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How to use employee engagement as a motivation tool 05/10/2009

Ask yourself if your employees are highly motivated and driven throughout the year or do they need a motivational boost? Does everyone buy-into your company mission statement; your vision and employer brand? Are they 100% loyal to the company? If the answer is no, then your employee engagement processes need some work.

How to use employee engagement as a motivation tool

Click to jump to section

  1. Why is employee engagement of value?
  2. Canvas your employees - use your staff as a sounding board
  3. Teambuilding events - what are your objectives?
  4. Sort out your logistics
  5. Review employee feedback
  6. Set up a rewards programme
  7. Financial planning of reward programmes
  8. Tell people how it works
  9. Employee engagement is ongoing
  10. Measuring Results

Why is employee engagement of value?

• Employee engagement can be used as a specific tool when HR has a specific need to motivate and enthuse staff.

• To address a specific business Challenge such as business change; if a company is going through a merger or acquisition or to address high levels of staff churn.

• To ensure a company is developing its talent for the future.

• To improve internal communications, strengthen employee brand and improve staff loyalty.

Firstly, plan: set down your goals for employee engagement, but firstly examine the Challenges you face.

Communicate at all times - clear and honest communication is key to retaining engaged and motivated employees. Managers should provide regular feedback to employees every week, not just at appraisal time or at conferences or teambuilding events.

Canvas your employees - use your staff as a sounding board

There's no point in putting in place an employee engagement programme if it does not meet the needs of your staff. So find out what makes them tick. You could try an anonymous survey asking them what motivates them; what teambuilding events they enjoy and what employee Benefits matter most to them.

Teambuilding events - what are your objectives?

Be clear about your goals, a dedicated conference or event can work wonders in terms of engaging employees, solving specific business issues and boosting morale. But, these events can be expensive, so be clear about your objectives and make sure the format of the event will deliver your goals.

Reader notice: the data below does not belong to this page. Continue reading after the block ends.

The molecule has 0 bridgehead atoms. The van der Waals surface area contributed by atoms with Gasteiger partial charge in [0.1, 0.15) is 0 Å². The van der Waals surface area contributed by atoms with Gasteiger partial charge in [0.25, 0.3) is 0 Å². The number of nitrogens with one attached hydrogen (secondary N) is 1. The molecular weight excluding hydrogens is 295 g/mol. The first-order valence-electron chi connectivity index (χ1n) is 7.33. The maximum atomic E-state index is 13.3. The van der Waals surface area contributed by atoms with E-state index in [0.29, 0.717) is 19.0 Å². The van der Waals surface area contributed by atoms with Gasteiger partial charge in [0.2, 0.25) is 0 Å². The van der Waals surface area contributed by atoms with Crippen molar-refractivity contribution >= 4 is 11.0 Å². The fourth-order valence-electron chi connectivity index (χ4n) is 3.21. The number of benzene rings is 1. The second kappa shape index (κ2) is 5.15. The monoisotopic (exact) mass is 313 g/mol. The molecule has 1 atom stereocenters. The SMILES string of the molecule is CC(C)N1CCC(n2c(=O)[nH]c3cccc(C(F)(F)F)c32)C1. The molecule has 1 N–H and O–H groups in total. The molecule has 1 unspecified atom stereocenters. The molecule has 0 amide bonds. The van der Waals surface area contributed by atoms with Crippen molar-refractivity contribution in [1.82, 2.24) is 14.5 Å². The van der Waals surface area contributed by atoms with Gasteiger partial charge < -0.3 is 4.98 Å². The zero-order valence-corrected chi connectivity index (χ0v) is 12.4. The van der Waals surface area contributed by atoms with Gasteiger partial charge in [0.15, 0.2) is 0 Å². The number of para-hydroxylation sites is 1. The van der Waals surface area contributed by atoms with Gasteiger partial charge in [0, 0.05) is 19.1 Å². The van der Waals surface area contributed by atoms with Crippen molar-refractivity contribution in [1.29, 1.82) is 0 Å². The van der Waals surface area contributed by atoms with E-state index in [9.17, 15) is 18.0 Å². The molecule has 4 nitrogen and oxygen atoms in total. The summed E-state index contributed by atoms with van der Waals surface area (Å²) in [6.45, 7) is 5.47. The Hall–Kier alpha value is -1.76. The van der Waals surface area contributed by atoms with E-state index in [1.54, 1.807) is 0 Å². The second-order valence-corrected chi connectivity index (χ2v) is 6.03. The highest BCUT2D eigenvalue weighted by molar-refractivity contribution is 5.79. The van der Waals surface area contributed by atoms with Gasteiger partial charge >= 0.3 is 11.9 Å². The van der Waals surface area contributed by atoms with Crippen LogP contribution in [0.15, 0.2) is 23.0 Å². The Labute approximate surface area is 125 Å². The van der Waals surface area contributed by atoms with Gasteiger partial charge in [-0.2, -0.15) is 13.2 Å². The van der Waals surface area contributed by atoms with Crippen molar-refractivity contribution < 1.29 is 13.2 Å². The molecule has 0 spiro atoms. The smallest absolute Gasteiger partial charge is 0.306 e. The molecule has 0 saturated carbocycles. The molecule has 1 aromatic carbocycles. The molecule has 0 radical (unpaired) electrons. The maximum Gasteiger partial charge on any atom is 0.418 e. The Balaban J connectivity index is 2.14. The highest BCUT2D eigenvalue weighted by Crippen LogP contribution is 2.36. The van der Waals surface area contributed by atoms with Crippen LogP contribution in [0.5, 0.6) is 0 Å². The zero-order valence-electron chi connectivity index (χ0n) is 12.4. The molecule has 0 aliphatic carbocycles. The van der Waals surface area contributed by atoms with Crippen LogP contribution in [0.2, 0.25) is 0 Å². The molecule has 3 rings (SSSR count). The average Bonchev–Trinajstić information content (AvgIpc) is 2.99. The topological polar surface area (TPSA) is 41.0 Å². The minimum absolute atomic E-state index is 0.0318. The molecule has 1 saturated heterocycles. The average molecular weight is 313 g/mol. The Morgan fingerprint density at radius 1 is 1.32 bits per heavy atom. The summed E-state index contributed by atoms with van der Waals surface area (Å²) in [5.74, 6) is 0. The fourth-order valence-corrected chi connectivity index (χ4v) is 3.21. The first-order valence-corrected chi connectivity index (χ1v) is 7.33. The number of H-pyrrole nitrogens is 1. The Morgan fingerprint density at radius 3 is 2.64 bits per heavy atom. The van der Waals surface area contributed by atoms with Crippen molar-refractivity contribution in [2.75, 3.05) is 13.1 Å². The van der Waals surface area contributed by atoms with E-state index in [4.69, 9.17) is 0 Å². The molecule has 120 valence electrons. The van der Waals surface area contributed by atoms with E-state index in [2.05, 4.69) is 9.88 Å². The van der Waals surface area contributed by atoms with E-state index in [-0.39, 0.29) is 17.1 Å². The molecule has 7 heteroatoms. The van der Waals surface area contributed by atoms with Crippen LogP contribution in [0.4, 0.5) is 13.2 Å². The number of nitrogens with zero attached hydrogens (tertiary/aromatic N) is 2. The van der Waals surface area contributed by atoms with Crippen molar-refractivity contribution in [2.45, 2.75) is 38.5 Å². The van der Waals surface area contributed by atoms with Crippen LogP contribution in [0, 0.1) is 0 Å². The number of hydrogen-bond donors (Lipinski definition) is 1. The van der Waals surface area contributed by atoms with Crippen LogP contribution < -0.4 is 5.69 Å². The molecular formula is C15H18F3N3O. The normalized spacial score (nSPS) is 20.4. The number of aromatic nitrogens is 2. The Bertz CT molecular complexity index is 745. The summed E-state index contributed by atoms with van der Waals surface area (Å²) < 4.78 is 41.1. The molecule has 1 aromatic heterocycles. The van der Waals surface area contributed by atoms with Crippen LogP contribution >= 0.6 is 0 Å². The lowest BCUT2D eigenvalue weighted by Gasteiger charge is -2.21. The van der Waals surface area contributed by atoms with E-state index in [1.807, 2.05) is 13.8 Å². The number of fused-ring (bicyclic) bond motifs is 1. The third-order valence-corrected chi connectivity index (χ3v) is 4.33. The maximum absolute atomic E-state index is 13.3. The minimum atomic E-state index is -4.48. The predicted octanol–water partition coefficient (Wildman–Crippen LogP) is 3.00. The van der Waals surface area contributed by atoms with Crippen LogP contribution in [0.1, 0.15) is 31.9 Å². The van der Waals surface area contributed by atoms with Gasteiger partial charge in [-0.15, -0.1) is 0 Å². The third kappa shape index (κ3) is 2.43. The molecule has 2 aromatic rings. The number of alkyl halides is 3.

Make sure your format is fresh. Remember that some teambuilding events are considered tired and stale, so make sure you are offering your employee the chance the opportunity to learn something new at the event.

Learning new skills can enthuse and engage staff at all levels and it doesn’t need to be expensive. You could for example, take a team horse riding, gorge walking or abseiling – as long as they haven’t done it before, it will be new and exciting.

Sort out your logistics

If you're planning a large scale international event, then call in the experts to help you as event organisation and logistics can be time consuming and arduous.

Review employee feedback

It's critical that you ask your employees feedback about the event – you need to know if it worked and achieved the goals you set out. What are employee motivation levels like post event? Do people feel enthused about the business goals for the year ahead? Surveying your staff will help you determine how much more work is needed throughout the year.

 


Set up a rewards programme

Another way of engaging staff throughout the year is to implement a well planned rewards programme, which can be positive and profitable. However, do your research first and make sure the correct rewards are being offered – financial remuneration is not always the answer.

Financial planning of reward programmes

The financial planning of any reward programme is crucial to its success. It almost goes without saying that the incremental increase in profit created by the programme must outweigh the total reward cost (remembering to include calculations for any BIK tax implications).

Tell people how it works

The most criticised element of any incentive programme is the perception of it being ‘unfair’. In many cases this isn’t actually the case, but because the communication of the programme is not clear, and the calculation of the criteria is too complicated, employees do not understand and therefore assume the worst

Employee engagement is ongoing

Lastly, remember, employee engagement isn’t about a one-off event or a rewards programme, it needs continuous work. Its success depends on business managers giving clear direction, leading by example and communicating honestly with their staff at all times. If an employee feels they are valued and included in the business plan, they will be engaged and motivated.

Measuring Results

By expanding the horizons of employees they will be more open to learning new things.

• You should expect a noticeable boost in employee motivation levels.
 
• Internal communications will improve as everyone will feel more comfortable with each other having shared a new learning experience.

• Staff may be keen to continue the process of learning and development during the year.

• You should see a rise in productivity levels and experience a more positive working culture.

• Employee churn may be reduced.

Stephen Archer, Spring Partnerships

Stephen Archer, Spring Partnerships